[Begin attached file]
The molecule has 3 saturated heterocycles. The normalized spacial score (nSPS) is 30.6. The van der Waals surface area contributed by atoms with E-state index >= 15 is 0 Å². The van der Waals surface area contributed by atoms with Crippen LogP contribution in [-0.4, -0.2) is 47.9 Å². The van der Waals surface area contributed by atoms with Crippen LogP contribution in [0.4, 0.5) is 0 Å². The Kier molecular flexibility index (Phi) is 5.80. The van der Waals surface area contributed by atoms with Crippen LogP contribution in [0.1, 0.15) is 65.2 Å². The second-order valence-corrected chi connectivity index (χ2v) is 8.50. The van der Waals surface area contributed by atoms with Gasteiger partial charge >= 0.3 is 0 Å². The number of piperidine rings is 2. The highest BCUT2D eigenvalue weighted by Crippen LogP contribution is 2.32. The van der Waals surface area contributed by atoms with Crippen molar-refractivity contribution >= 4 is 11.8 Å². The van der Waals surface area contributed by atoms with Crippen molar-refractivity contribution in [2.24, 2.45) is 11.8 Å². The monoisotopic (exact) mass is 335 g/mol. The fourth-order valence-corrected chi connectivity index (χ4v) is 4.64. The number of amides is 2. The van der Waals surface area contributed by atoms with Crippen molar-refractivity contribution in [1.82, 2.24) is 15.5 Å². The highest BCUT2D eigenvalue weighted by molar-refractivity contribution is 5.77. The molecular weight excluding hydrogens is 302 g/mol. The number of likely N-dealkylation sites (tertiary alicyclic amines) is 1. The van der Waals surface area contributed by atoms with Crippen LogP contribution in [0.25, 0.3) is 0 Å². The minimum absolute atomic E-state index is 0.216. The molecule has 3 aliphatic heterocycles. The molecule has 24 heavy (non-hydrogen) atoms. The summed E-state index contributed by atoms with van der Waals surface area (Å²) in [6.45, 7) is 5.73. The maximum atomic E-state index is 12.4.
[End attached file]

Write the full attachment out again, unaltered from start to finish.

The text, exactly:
The molecule has 3 saturated heterocycles. The normalized spacial score (nSPS) is 30.6. The van der Waals surface area contributed by atoms with E-state index >= 15 is 0 Å². The van der Waals surface area contributed by atoms with Crippen LogP contribution in [-0.4, -0.2) is 47.9 Å². The van der Waals surface area contributed by atoms with Crippen LogP contribution in [0.4, 0.5) is 0 Å². The Kier molecular flexibility index (Phi) is 5.80. The van der Waals surface area contributed by atoms with Crippen LogP contribution in [0.1, 0.15) is 65.2 Å². The second-order valence-corrected chi connectivity index (χ2v) is 8.50. The van der Waals surface area contributed by atoms with Gasteiger partial charge >= 0.3 is 0 Å². The number of piperidine rings is 2. The highest BCUT2D eigenvalue weighted by Crippen LogP contribution is 2.32. The van der Waals surface area contributed by atoms with Crippen molar-refractivity contribution >= 4 is 11.8 Å². The van der Waals surface area contributed by atoms with Crippen molar-refractivity contribution in [2.24, 2.45) is 11.8 Å². The monoisotopic (exact) mass is 335 g/mol. The fourth-order valence-corrected chi connectivity index (χ4v) is 4.64. The number of amides is 2. The van der Waals surface area contributed by atoms with Crippen molar-refractivity contribution in [1.82, 2.24) is 15.5 Å². The highest BCUT2D eigenvalue weighted by molar-refractivity contribution is 5.77. The molecular weight excluding hydrogens is 302 g/mol. The number of likely N-dealkylation sites (tertiary alicyclic amines) is 1. The van der Waals surface area contributed by atoms with Crippen LogP contribution in [0.25, 0.3) is 0 Å². The minimum absolute atomic E-state index is 0.216. The molecule has 3 aliphatic heterocycles. The molecule has 24 heavy (non-hydrogen) atoms. The summed E-state index contributed by atoms with van der Waals surface area (Å²) in [6.45, 7) is 5.73. The maximum atomic E-state index is 12.4.